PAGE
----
Just when we were thinking the day was over, we got to know that an ASI/SI passed an obscene and derogatory remark against the Gorkha community.  One of the protestor had gone to drink water near the gate when he happened to overhear the police official make the remark. Roughly translated, he said ‘The Gorkha men are basically momo sellers and jhaadoo-poochha guys. And the Gorkha women are basically *andis running their Dhanda(with hand gestures) here.’ One hearing the remarks, the witness informed the gathering about the remark. As some from the gathering went to check what was happening, the police official fled from the scene in a Chevrolet Beats car, bearing Haryana registration number 6627. What was disheartening is that the incident happened right inside the premise of the DCP’s office, and that too by a police personnel posted for the solidarity march. That was a blatant case of racial discrimination right on your face.  The witness has given his statement in written as well as video recording and promises to do so whenever required.

We then start another protest right then and there demanding that the official be booked immediately. The sudden emotional sentiment that ran through the crowd was unimaginable. We all wanted to push our way inside the DCP’s chamber, until sanity prevailed. Upon insistence, the DCP came out to meet the crowd again and gave an assurance that the accused police officer will be soon identified and brought to the office for further action. The crown decided to sit on a protest dharna in the office complex till action is taken upon the racist ASI/SI. As we started spreading the incident through the media, social network sites, personal contacts, and bureaucrats, the pressure might have soon rerouted to the East Gurgaon DCP’s office and this time the ACP came to meet the crowd. The indent occurred around 1:00 PM and it was already over 5:00 PM by the time the ACP addressed the gathering. The ACP accepted our complaint and took the witness’s statement and promised swift and appropriate action to the guilty police officer. Though our demand for immediate action was not fulfilled, we respected the ACP’s assurance that the incident will be impartially investigated and will not disappoint us. The crowd had decided to follow up with the case after 48 hours and plan further actions based on the outcome of the investigation. Meanwhile, we proceeded to the victim’s place to enquire about them and assisted the family with whatever little we could collect from the spot, shared a few words with them and call it a day.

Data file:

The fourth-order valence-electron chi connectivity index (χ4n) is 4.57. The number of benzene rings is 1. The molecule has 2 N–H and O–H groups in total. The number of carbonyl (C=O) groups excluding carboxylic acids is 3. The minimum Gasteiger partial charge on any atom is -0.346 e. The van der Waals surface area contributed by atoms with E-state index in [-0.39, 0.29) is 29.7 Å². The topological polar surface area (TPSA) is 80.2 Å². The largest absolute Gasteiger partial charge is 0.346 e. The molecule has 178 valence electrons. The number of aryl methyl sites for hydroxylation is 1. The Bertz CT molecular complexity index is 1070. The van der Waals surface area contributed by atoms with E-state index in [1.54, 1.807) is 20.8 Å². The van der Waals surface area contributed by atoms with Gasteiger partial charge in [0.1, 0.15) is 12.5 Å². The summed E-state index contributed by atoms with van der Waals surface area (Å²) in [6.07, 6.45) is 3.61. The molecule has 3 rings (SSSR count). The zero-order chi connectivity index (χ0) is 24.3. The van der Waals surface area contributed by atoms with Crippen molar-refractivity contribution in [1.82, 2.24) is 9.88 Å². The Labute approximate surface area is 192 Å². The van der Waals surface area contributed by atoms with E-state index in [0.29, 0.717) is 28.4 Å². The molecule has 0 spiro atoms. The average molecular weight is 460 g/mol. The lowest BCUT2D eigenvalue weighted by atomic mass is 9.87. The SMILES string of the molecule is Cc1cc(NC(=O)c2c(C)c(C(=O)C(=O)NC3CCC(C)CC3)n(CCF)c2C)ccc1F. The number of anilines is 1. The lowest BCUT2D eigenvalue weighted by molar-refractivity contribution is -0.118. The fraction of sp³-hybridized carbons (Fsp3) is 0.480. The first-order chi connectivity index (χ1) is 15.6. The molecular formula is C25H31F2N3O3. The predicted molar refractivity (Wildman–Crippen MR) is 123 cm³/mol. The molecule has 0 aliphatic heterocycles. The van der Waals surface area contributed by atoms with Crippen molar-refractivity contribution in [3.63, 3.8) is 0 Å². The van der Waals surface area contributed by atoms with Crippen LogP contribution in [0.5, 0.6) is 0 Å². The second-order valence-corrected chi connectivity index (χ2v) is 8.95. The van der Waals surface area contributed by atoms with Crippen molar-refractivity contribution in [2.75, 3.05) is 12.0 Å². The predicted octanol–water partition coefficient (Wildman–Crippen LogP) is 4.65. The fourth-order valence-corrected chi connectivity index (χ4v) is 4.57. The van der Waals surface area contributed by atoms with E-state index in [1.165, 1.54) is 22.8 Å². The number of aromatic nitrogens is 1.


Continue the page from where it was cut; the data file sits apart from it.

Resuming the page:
Now, that was how the day unfolded for me as I witnessed. Personally, today was a day of retrospection for me. The mix of success, near successes, and some disappointments kept me thinking about my Identity and why should I care about it:

  • Why is it that despite being one of the largest migrant community (above 10 lacs) from the North-East in Delhi, we still do not have a voice that the authorities can hear? 
  • Why do we fail to rise above petty regionalist politics and think of Indian Gorkhali as a whole? 
  • Why do we insist on know which jaati a person belongs to when being introduced for the first time?
  • Why do the bureaucratic and administration circle think of Gorkhali as the most disjointed community in the entire North-East?
  • Why do individual/parties always attempt to politicize such an important social issue? Can we not think beyond our small territory and political affiliation for a while and try and do something positive for the community?
  • Why do we always remain confine to calling ourselves to our place like Darjeelingey, SikkimeseGorkhali, Assamese Gorkhali, Manipur Gorkhali, Nagaland Gorkhali, ShillongGorkhali, Arunachal Gorkhali, and so on? Whats with this prefix to the word Gorkhali? Can we not call ourselves as Indian Gorkhali for once?
  • Why for such an important issue, we only have around 100 people joining us. Where are the remaining 999900 people? At least try reaching out even if you can’t make it. Do something at least.